Researchers from the AMOLF institute and Eindhoven University of Technology have developed a theory and an experimental method that for the first time provide a detailed description of how a nanoscale solar cell works. Previously this was difficult due to the extremely small dimensions of these solar cells. This new method brings the practical use of nanotechnology for sustainable energy supply a step closer.
Up to now little has been known about the working mechanism of solar cells based on nanotechnology. These cells follow different rules than ordinary solar cells, and their extremely small dimensions make them difficult to investigate because standard test equipment is not suitable. One thing investigators want to know is how much current a solar cell generates when it is illuminated by red or blue light. Previous measurements on nano solar cells showed that they generated much more current than was possible according to existing theories about solar cells.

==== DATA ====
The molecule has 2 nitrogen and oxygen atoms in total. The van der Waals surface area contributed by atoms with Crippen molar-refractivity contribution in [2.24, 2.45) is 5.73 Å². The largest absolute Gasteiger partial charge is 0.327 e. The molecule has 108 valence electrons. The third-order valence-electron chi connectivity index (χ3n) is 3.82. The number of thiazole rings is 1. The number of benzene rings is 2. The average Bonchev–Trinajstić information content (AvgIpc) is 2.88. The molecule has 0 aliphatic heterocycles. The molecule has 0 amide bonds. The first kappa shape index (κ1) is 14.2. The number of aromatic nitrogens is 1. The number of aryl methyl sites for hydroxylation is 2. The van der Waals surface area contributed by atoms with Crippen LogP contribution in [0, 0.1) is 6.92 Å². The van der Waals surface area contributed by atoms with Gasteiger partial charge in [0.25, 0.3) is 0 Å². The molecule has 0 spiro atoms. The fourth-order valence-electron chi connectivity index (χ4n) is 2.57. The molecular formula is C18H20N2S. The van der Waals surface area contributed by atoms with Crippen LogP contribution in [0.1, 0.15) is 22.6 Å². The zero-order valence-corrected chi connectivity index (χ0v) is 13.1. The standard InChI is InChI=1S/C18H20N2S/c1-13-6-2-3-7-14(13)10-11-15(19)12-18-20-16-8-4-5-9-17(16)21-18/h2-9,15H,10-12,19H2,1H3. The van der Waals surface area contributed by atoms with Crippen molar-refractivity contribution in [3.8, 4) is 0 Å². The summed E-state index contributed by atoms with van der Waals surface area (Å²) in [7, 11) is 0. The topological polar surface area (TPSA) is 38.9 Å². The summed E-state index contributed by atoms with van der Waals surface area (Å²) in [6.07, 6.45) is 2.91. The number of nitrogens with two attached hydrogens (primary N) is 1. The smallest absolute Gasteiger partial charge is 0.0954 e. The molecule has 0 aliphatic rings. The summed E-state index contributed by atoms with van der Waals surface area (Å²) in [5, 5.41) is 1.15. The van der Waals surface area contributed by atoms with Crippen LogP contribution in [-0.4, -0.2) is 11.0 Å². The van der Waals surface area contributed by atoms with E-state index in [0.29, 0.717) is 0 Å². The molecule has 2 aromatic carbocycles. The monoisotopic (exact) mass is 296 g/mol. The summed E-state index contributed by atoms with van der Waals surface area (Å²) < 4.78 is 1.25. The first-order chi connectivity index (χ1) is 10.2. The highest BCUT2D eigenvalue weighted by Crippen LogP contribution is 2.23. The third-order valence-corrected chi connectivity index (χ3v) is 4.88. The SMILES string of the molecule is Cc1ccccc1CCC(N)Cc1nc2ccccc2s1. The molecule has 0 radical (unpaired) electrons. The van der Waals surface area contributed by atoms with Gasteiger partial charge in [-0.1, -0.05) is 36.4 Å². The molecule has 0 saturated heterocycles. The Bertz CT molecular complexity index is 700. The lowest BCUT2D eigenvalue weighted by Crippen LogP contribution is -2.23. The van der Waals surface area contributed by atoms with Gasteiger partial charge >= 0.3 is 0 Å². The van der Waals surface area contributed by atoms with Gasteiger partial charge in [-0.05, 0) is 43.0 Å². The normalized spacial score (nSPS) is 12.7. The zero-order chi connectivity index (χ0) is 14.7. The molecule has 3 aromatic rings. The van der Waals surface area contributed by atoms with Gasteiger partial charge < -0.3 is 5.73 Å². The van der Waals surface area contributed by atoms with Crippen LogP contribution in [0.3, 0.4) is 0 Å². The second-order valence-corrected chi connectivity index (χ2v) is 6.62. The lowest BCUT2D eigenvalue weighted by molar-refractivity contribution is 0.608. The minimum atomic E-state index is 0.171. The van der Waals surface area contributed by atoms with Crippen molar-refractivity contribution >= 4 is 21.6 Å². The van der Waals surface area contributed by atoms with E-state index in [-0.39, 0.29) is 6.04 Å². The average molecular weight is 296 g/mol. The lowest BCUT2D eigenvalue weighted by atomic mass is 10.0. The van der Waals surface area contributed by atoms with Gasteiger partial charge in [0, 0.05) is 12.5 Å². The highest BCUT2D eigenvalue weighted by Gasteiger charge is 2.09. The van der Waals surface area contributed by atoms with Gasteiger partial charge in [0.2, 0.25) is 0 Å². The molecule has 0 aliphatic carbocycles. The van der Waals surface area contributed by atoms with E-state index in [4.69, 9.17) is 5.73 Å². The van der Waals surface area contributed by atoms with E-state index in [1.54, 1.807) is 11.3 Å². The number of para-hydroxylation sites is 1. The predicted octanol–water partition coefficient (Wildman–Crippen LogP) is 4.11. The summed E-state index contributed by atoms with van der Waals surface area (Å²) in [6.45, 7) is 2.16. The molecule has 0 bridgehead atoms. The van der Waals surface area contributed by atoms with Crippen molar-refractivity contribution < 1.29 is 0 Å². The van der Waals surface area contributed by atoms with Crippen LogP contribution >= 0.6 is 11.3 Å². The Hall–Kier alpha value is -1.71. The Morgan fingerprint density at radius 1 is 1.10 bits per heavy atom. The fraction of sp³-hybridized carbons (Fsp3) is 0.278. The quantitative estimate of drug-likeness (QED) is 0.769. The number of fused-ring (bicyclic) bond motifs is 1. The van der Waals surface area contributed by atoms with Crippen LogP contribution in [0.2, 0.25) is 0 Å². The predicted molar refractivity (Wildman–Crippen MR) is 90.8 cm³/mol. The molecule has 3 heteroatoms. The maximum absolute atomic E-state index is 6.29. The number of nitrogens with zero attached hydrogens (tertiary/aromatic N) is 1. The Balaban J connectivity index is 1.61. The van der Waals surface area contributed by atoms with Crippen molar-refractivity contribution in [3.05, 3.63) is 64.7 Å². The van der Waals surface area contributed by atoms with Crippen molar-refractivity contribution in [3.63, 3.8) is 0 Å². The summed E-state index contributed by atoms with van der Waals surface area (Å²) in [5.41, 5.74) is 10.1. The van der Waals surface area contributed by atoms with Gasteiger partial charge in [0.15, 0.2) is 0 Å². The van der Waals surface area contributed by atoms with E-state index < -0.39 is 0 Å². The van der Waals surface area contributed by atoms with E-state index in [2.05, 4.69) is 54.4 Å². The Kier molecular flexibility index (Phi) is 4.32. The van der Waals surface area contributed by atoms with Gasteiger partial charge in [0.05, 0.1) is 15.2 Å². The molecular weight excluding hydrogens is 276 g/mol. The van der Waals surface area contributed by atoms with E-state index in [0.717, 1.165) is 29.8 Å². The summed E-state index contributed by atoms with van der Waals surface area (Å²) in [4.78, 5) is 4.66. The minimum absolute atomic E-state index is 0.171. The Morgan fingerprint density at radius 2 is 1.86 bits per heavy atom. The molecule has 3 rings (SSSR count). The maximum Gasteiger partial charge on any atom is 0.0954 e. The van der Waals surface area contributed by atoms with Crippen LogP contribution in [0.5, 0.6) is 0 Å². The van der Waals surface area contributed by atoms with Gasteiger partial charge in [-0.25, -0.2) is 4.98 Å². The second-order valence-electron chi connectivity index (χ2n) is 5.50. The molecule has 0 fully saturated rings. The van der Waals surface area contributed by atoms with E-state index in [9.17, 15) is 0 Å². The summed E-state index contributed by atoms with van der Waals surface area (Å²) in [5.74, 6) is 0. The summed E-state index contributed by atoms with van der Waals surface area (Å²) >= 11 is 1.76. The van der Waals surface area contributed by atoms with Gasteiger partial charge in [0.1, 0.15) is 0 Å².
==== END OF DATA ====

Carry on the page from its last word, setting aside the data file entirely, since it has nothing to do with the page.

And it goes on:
We normally think of light as acting like a beam of particles, but at nano scale it acts like a wave. As a consequence, nano solar cells absorb much more light than would be expected based on their size. That explains why a nano solar cell produces a lot more current than you would expect. The researchers have now formulated a theory that combines the wave nature of light with existing theories about how solar cells work. Then they performed an experimental test of this theory using a solar cell consisting of a single nanowire.
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That’s how nano solar cells work!
October 10, 2016 | 14:41
Researchers from the AMOLF institute and Eindhoven University of Technology have developed a theory and an experimental method that show, for the first time, how a nanoscale solar cell works. Previously this was difficult due to the extremely small dimensions of these solar cells.